Heading: Non-Local Newspapers, Magazines, and Books Body: Magazines/non-local newspaper subscriptions and books will be accepted as long as they are mailed directly from the publisher or authorized retailer. *We DO NOT accept packages from EBAY or Amazon independent sellers. Hardbound books (including pamphlets and booklets) will not be accepted. All packages received for inmates by US mail or UPS containing books, newspapers, or magazines must be PRE-PAID. They must have a packing slip or receipt stating what is in the package. Any packages that do not have these slips or contain contraband items will be returned at the sender's expense. Books and magazines must not exceed 8 - 11 inches in size, four pounds in weight, and must not exceed a quantity of four books and/or magazines in one shipment. | Gwinnett County Government,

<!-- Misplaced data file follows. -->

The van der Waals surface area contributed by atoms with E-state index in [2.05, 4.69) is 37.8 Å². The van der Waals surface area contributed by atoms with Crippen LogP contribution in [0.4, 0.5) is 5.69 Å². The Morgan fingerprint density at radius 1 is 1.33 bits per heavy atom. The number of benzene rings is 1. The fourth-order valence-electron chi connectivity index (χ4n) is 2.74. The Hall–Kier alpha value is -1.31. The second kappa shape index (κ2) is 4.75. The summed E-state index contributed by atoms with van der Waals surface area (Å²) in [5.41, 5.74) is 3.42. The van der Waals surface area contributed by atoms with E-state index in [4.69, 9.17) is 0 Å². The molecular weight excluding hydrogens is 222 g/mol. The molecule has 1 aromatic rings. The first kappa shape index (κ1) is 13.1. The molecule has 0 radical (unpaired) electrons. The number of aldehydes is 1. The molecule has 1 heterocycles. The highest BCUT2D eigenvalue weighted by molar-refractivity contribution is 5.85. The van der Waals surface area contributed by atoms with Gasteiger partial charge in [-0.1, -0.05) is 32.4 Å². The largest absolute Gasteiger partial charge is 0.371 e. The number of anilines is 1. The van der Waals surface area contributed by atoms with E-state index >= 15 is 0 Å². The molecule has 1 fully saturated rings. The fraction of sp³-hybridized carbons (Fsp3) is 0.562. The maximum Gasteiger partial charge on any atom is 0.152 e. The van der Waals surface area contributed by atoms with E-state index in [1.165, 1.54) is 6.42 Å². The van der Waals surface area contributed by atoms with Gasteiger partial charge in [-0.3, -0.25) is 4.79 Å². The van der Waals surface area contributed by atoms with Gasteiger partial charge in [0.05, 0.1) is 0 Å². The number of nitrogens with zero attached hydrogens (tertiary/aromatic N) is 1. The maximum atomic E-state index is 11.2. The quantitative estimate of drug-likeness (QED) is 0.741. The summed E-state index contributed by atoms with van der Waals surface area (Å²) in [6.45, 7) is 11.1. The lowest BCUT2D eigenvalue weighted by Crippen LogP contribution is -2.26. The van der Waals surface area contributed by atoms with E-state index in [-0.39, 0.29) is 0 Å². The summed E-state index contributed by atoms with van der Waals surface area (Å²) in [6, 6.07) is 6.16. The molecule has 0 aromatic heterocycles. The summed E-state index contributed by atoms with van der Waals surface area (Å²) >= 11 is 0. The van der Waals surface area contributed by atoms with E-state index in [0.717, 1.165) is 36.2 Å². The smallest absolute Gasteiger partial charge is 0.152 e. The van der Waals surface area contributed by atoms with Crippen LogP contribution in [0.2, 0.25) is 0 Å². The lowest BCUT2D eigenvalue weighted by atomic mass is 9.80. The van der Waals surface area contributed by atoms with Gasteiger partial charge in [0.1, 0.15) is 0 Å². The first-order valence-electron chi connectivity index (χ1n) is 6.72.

(Gwinnett County Government,

Correa contacted the jail to ask why it was rejecting Avid's shipments. The lawsuit claims a deputy then advised that "because Avid was a local bookstore, friends and relatives could enter the bookstore and place contraband inside the books that were sent to the Jail." The deputy further noted that the jail only accepts packages from Amazon and Barnes & Noble but added that "even Barnes & Noble, we've been having problems with them."

That's blatantly unconstitutional, says Atlanta civil rights attorney Zack Greenamyre. "Avid exists to be able to communicate through books with other people," Greenamyre tells Reason. "That certainly includes people who are in custody, perhaps especially. And the government is telling them they can't engage in their expressive conduct, for no good reason."